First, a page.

Mathematician Vladimir Arnold in his book Yesterday and Long Ago, Springer (2007) writes:
When I resided at Cambridge as a senior fellow of Trinity College, Indian colleagues told me some details of Ramanujan's life which are not well known.
Once an Indian physicist who arrived from the USA visited Ramanujan in Trinity. The room of his friend seemed too cold for him, but Ramanujan explained that he felt cold only at night - when there is sometimes frost in Cambridge! The visitor asked to be shown how Ramanujan slept, and found that he slept on blankets and never suspected that he should have covered himself with them (people in Madras never do this!). That is why he felt cold, and that is why he got ill (it seems that first it was pneumonia and then tuberculosis) and died at a very young age.
I think that Hardy's snobbery and his inhuman behavior did not let him visit his sick student, who lived in the same house, and did not let him give elementary practical advice. While telling me this story, my Indian colleagues tactfully avoided a discussion of British customs and connected the reason for Rarnanujan's death with an Indian custom, according to which his wife did not follow him, but stayed in Madras. She was supposed to take care of her mother-in-law, Ramanujan's mother; this duty was more important than to take care of her husband! Since that time Indian students in Cambridge have been telling each other how to make a bed and they do not feel cold anymore.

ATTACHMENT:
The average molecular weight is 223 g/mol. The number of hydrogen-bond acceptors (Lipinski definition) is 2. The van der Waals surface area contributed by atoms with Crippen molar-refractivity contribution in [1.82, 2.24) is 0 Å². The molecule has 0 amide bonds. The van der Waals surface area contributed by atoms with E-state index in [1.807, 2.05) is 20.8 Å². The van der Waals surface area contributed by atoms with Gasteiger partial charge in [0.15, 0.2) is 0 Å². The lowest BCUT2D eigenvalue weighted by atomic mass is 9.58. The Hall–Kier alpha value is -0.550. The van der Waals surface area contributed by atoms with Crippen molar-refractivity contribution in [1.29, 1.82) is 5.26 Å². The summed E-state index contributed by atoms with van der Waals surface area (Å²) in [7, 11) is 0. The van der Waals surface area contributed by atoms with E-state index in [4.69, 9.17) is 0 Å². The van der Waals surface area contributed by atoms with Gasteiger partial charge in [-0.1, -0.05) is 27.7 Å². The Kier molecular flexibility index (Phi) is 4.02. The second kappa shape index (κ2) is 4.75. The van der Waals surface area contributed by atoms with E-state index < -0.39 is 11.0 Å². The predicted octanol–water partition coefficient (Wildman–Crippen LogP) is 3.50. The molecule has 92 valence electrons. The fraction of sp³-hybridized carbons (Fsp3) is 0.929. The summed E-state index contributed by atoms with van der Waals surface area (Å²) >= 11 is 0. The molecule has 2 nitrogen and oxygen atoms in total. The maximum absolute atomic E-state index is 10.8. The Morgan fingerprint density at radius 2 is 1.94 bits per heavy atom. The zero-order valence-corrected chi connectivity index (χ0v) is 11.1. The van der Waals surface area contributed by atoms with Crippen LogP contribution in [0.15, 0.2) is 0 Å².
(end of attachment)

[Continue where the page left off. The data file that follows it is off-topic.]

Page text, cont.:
I have never heard this story before and was really surprised. How reliable are these facts and Arnold's explanations? Are there any other sources that corroborate these facts? Possibly that Indian physicist mentioned by Arnold did write something about this?
I asked this question on Mathoverflow but it was closed, because I had very little reputation they ruled the question is not suitable for their site.